- Heat the oil and fry the garlic until golden.
- Add the curry paste, stir briefly, and then add the coconut milk. Stir well.
- Add the remaining ingredients and simmer for 15-20 minutes until the potatoes are cooked al dente.
- Serve over rice.
Sunday, November 12, 2006
Siam Lotus is on an uninviting block of Spring Garden St. - not that any block on Spring Garden is attractive. At night, neighboring businesses are locked down, and you feel as if you're in a desolate area of the city even though you're only minutes from Center City. Get past this, and enjoy some tasty Thai food surrounded by schizophrenic decor - homey, cute wainscoting and mod, plush wall hangings. A small bar and a DJ table up front transform the restaurant into a nightclub. I just went for the food, though.
Siam Lotus, 931 Spring Garden St, Philadelphia, PA, 19123
Lunch -Tues.-Fri. 11:30AM-2:30PM; Closed Mon., Sat., Sun.
Dinner - Sun., Tues.-Thurs. 5:30-10:30PM; Fri.-Sat. 5:30-11PM; Closed Mon.
Tuesday, November 7, 2006
Yahoo! Food will be a place to look up recipes. Try not to get sidetracked, because there’s way too much shit there. Chow launched last month, and aims for a more hip crowd with entertaining man-on-the-street videos and podcast interviews with Top Chef losers. They have recipes, too, and their already popular Chowhound forum.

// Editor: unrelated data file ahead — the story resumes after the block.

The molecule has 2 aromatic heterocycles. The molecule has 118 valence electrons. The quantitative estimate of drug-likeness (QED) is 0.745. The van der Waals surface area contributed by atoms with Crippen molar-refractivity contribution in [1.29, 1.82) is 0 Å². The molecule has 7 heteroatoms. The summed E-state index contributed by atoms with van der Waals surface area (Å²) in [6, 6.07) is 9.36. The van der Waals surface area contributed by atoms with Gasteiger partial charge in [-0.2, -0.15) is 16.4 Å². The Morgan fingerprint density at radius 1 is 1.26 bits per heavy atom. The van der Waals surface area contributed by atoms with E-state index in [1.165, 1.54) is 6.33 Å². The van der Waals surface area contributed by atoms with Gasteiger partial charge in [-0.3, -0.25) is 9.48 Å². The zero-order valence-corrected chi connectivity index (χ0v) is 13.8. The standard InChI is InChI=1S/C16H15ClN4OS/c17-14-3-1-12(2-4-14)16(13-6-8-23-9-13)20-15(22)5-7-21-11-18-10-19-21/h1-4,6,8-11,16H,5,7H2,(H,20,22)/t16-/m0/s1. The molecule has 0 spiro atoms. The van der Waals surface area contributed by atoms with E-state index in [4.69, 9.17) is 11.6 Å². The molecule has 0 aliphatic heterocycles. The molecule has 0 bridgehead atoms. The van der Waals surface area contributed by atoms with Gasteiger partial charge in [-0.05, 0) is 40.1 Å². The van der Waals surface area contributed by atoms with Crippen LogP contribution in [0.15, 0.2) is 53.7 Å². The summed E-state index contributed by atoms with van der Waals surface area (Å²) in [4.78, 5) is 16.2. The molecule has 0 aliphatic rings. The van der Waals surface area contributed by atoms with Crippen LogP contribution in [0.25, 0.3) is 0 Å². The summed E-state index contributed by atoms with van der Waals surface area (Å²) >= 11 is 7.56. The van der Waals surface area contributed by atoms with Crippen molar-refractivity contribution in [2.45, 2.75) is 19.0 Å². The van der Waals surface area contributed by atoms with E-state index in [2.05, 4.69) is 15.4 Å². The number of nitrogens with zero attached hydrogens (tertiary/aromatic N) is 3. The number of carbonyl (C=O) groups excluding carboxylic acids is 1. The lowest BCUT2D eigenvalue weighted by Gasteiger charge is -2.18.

Chow will be a place to get sidetracked; it’s a lot of fun. Look up a recipe while you’re there.
Monday, November 6, 2006
This is a sweet pickle he devised from a handful of recipes. Follow the recipe, and you’ll have enough to can. I’m not going into canning, but if you’re interested… Not prepared to can? Reduce the recipe to make just enough for one container, and eat it within the next couple of weeks. That’s what I did, because when the apocalypse comes and the terrorists win, I’m looting! First stop: dad’s house.
Green Tomato Pickle
makes about 6 pints
1 peck or about 40 small green tomatoes, sliced thinly
4 cups onions, sliced thinly
4 cups sugar
4 cups white vinegar
2 tablespoons celery seed
1 bay leaf
1½ teaspoons ground mustard
¾ ounce mustard seed